• the timestamps are preserved
  • the emails are preserved
  • no information is lost
  • it is easy to automatically process it (auto-striping, extracting the original committer, etc.)
  • it is revertible
  • successive git-vanity applications need not further mangle the commit, they can just use the already allocated space for the number
  • 64 bits should be sufficient for the computationally feasible search space at the moment, and besides one can always tweak the committer name further
  • the length of the data during the search does not change, resulting in faster computation

What are the consequences of changing the raw commit?

At the moment all of the software I’m aware of has not problems dealing with the changes introduced by git vanity. However, one should be aware of the remote possibility of problems with future git versions or low-level git tools.

Use raw commit changes at your own risk.

Which commits can be changed?

Currently only the HEAD is changed but by manually switching the HEAD one can change all revisions.

How fast is it?

It depends on your hardware and of course on the length of the commit message, but on a Radeon HD 7750 with a short commit message it does about 70MHash/s, dropping to about 40MHash/s for the long commit messages.

There is a lot of luck involved with finding a matching hash. Therefore, making estimations about the remaining time is prone to error.

When searching prefix of length X bits there 2^140 - 2^(140 - X) hashes that do not match it. At each step the chance of finding a matching prefix is assumed to be around 2^X .

Under the wrong assumption that each successive change to the number added to the committer’s name gives unique prefix we should find a hash within 2^X tries (displayed as "tries remaining").

If one assumes that the hash values are uniformly distributed, the probability of Y consecutive prefix failures and then success is 1 - (1 - 1/2^X)^Y (displayed as "Chance (CDF)". This statistic has proven itself valid by the bitcoin community for the sha256 hash.

Generally finding a 32-bit (8-symbol) prefix on Radeon HD 7750 takes a minute-two, while a 40-bit one (10-symbol, as displayed by github) should reach 2^40 hashes tried ( CDF=0.63 ) in about 4-8 hours.

Why isn’t there an estimated time and why does the progress show strange numbers?

See the previous question.

Does it work with GPG singed commits?

Yes, but only in raw commit mode, otherwise the program will not work correctly on a signed commit.

If you apply committer name vanity search on a signed commit you must first remove the signature (you can use git vanity 0 -W ) and then run it for the desired prefix.

Will it always find a hash?

The short answer is that if the prefix is short – yes, if it is not – it is up to your luck.

The more elaborate answer is that it tries up to 2^64 changes to the message (which is infeasible on the current home hardware). The chances are that for short prefixes (32 bits) a solution will be found quickly, but for longer ones (48 bits) it might just take too long. Also if you give it insufficient search space by setting start too close to MAX_UINT64 it will most likely fail to find a solution.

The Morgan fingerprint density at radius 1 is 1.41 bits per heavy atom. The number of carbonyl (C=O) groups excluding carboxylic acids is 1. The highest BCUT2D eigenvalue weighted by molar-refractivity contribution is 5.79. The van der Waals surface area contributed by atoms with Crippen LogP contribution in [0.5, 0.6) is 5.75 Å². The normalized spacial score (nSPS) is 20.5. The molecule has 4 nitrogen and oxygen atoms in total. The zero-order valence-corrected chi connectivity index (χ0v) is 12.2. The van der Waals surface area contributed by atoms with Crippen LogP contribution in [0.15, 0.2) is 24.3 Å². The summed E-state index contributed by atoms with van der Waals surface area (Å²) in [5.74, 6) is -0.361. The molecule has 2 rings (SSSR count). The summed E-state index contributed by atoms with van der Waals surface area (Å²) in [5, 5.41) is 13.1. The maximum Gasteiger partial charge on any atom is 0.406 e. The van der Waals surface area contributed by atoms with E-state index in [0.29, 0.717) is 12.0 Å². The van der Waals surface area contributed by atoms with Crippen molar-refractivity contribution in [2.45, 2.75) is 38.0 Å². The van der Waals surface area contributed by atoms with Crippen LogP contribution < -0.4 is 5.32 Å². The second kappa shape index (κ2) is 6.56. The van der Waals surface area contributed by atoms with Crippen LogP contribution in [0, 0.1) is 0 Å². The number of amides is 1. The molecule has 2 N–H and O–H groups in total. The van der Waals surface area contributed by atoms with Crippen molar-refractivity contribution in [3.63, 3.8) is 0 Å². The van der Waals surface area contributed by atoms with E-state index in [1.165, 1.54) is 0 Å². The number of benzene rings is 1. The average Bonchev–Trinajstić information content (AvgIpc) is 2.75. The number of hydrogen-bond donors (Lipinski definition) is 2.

Any risks involved?

The source code is safe in that it will not damage any data.

Since the program forces the hardware to work hard it needs sufficient cooling. This should not be a problem for cards running with stock settings in well ventilated environment. The rule of the thumb is that if your hardware can do bitcoin/litecoin mining it can handle this vanity search.

That being said, due to potential bugs in the GPU drivers it is possible, although highly unlikely, for the X to crash, for the computer to freeze, etc. A restart will fix the problem and then you can try to tweak down the global and work sizes.

It is causing CPU load and seems slow.

Sometimes the OpenCL support for the GPU might not be installed or configured correctly. Make sure that the GPU is listed by clinfo and that git-vanity PREFIX states that it is using the GPU ( Using device: '...' (device type: GPU) ).

It did not work correctly.

As with any software bugs happen.

If it seems that the bug is related to code running on the GPU please restart the PC (to rule out any temporally problems in the drivers) and try without any overclocking.

If the problem persists please send me the output of git cat-file -p HEAD , your command line, information about your setup (hardware, X, drivers, the output of clinfo ), and any errors. I will try to replicate the problem but finding similar setup might be hard.

Can I use the CPU?

If you have a modern CPU most likely the answer is yes, but it will be very slow compared to the GPU and probably less efficient than a CPU-targeted option.

I have a comment.

Drop me a mail.

Ok, I want to help. What can I do?

You can:

  • spread the word
  • tip me in bitcoin: 1BrWMW6s6Z6EoJobrGZELvnjj8pjS1o5BH or litecoin: LUHDByhZzjaAhnfgnziUpgwuncymRq9qVM
  • take a look at the list of TODOs and help with something, I accept patches
  • suggest an improvement

TODOs

  • better probability-based counter
  • better precision in the counters
  • add quiet mode
  • use logging
  • write tests
  • add more error handling
  • auto-optimization of GS and WS
  • add for support other revisions than the HEAD
  • add more documentation (as usual)
  • add option for length of the name addition
  • cl kernel: export the sha1 compute cycle to function, fill W boxes better
  • rudimentary regex support for the target and optimization
  • manpage, package, etc
  • rewrite in C :)

转载本站任何文章请注明:转载至神刀安全网,谢谢神刀安全网 » Git-vanity: a tool for generating Git vanity commits

分享到:更多 ()

评论 抢沙发

  • 昵称 (必填)
  • 邮箱 (必填)
  • 网址
分享按钮